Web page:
CAANZ questions whether advances in technology and transport have diminished hardship in remote areas to such an extent that it no longer considered worthy of being compensated. Harsh climatic conditions, telecommunication difficulties, poor quality accommodation and food, and lack of opportunities to socialise make working in remote areas hard. This is evidenced by the high vacancy rates, low staff retention, transient population and diminishing population in those areas.
CAANZ recommends that, rather than abolish or dramatically curtail remote area tax concessions, that the Productivity Commission consider adopting ABS definition of remoteness (with potential modification for the special circumstances facing Darwin) for the purposes of the zone tax offset and some FBT tax remote area tax concessions as it would:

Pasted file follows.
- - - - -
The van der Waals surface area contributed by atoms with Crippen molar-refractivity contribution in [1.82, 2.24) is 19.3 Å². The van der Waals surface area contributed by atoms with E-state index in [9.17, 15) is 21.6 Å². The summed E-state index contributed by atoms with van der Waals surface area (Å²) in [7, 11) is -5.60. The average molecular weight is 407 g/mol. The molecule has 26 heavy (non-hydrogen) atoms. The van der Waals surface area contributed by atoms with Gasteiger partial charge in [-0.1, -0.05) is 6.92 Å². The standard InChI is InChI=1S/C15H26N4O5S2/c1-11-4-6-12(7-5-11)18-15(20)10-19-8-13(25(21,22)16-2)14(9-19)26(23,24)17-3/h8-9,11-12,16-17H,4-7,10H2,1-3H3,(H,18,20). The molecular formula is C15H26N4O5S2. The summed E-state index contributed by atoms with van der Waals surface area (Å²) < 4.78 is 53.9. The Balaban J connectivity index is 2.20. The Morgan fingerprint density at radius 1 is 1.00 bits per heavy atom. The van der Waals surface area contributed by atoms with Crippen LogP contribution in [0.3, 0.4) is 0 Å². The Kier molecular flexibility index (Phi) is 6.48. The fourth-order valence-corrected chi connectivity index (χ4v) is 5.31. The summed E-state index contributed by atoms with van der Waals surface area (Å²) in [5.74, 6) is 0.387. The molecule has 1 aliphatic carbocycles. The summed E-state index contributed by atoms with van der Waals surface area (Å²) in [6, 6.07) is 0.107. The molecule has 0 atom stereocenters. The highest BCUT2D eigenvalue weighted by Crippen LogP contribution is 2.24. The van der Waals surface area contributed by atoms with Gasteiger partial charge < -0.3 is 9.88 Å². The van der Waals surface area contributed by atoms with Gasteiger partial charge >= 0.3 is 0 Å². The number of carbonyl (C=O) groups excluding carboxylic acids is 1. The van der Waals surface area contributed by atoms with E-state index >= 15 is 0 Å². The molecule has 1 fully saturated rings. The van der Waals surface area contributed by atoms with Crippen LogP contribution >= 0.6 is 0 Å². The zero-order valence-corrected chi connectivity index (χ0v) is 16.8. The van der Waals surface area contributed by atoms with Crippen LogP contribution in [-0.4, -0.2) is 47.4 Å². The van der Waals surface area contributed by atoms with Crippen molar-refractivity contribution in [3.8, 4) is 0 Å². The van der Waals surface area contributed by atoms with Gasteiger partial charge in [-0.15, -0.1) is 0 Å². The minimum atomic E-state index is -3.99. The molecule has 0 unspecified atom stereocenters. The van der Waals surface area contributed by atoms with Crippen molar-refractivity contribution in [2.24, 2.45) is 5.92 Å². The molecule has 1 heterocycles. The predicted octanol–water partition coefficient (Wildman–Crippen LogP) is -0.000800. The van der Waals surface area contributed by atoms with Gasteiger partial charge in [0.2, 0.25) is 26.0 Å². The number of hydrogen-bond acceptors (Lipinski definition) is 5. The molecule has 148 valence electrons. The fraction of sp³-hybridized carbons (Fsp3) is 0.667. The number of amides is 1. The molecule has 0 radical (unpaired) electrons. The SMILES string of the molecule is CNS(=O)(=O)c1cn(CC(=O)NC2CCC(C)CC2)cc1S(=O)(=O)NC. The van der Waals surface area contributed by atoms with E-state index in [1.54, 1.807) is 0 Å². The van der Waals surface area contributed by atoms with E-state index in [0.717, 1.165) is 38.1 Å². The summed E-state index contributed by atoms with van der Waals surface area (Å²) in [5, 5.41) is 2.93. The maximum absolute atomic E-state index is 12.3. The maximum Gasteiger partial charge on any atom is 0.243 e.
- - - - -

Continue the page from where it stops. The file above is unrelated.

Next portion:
- Target remoteness more directly;
- Allow boundaries to be regularly adjusted every 5 years to reflect contemporary definitions of remoteness; and
- Make the process for determining boundaries transparent
- provide consistency that has the potential to reduce complexity and compliance cost